Types of debt

Although many regard debt as being something negative, or to be ashamed of, it’s often unavoidable. In fact, at certain stages of life, it’s necessary to get into debt. After all, how many of us have taken out a student loan, a mortgage, or requested additional funds because something was simply unavoidable?

The truth is, debt only becomes a problem when it becomes unmanageable. Often this can happen completely accidentally - for example, in the event of a job loss, sickness or bereavement. Regardless, when this happens, debts which weren’t an issue before can now start to cause problems.

We hear about these every day, and some of the most common include:

Bank Loans

Bank Loans

Bank loans are some of the most frequently used sources of lending in the UK. In many occasions the loan will be repaid without too many issues. However, should the unexpected happen, the resulting interest rates and charges on missed payments can lead to debt. Find out more

Catalogue Debt

Catalogue Debt

Catalogues can be a popular way to secure products and then pay for these over several months. Yet, the interest rates associated with these can be very high – and missing a payment can have severe consequences. This may lead to the purchase being very expensive. Find out more

Council Tax Debt

Council Tax Debt

Council tax is an essential bill which must be paid and, if repeated payments are missed, authorities in England have the power to implement prison terms. Consequently, if you’re struggling to make these payments, you should seek debt advice immediately. Find out more

Payday Loans

Payday Loans

Despite negative press in recent years, payday loans are still a popular source of short-term lending – especially for those with bad credit. However, as these creditors typically charge excessive interest rates, these loans can become unmanageable very quickly. Find out more

Credit Card Debt

Credit Card Debt

Credit cards are almost a necessity in today’s society and, when used sparingly, they generally don’t cause financial difficulties. However, one purchase too many and soon debts could mount up. Eventually, the credit card may become a very expensive form of lending. Find out more

Store Card Debt

Store Card Debt

Store cards are frequently sold with incentives. Perhaps vouchers are included or purchases come with initial discounts. Yet, these can come with high interest rates – meaning purchases via a store card can be extremely expensive. Find out more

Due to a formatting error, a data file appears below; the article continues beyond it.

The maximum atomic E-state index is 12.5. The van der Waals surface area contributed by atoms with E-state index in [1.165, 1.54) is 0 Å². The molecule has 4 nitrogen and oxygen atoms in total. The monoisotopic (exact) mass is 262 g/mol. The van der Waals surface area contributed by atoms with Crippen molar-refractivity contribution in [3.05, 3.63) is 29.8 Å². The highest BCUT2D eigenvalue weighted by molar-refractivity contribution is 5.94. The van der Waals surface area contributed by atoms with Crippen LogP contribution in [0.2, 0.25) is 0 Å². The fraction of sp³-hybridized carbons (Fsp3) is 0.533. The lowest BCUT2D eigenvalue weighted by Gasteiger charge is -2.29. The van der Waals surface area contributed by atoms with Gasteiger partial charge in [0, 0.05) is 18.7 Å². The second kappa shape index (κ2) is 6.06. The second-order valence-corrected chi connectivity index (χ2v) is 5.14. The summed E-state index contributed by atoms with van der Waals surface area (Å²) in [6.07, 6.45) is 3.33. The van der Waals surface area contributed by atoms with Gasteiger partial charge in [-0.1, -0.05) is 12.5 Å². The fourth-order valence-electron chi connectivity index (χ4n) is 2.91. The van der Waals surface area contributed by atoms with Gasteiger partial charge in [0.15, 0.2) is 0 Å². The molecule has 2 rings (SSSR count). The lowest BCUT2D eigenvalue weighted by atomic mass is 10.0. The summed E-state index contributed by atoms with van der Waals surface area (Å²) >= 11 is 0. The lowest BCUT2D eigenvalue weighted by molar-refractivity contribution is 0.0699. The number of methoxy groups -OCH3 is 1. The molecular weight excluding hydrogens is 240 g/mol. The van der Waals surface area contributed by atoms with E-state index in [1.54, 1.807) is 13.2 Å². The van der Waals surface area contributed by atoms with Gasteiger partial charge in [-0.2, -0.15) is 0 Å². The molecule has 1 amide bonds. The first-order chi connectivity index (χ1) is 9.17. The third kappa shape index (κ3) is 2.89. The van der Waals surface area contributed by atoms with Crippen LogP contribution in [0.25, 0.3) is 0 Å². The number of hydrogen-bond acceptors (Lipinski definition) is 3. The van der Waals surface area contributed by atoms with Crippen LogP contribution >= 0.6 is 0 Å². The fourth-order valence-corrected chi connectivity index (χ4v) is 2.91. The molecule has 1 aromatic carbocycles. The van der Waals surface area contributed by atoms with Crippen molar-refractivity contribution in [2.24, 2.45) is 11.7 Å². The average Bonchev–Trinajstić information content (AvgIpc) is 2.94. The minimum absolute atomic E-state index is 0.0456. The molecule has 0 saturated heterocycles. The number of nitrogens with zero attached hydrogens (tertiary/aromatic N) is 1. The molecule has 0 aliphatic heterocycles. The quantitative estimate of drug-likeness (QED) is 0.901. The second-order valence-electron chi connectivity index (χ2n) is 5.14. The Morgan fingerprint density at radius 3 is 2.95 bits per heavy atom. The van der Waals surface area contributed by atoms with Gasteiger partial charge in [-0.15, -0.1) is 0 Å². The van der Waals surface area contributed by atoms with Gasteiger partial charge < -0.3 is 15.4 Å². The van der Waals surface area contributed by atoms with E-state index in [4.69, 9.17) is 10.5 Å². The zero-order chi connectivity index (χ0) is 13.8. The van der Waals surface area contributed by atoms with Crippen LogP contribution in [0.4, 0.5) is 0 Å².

Other debt types

As well as the debt types detailed above, we can also help with:


Which debt types should I clear first?

When juggling debts with multiple creditors, it can be difficult figuring out which ones to prioritise. Generally, you should separate these into three different categories:

  • Priority debts
  • Emergency debts
  • Non-priority debts

Priority debts are those which can carry serious consequences if unpaid. In the most extreme situation, this includes legal action but other ramifications also involve having your heating or electricity cut off.

These cover such expenses as council tax, rent, and household bills.

Emergency debts are those situations which require immediate action to resolve. For example, a creditor might be threatening you with legal action or bailiffs could be appearing at your property.

Non-priority debts are those where non-payment either carries less significant consequences or eventually severe ramifications. In essence, you have time to resolve these. These include such debts as overdrafts and credit cards.


The difference between secured and unsecured debt

When dealing with types of debt, it’s important to understand the difference between secured and unsecured debt.

Generally, secured debt is classed as a priority debt because non-payment may put your assets at risk. For example, a mortgage is classed as a secured debt because the property may be seized if payments cease being made. Similarly, if a car is purchased on finance, not paying the debt could result in the vehicle being taken away.

Unsecured debt, on the other hand, means assets aren’t placed against the debt. These traditionally cover such types as credit and store cards. The consequences of non-payment usually mean additional charges and, eventually, legal action.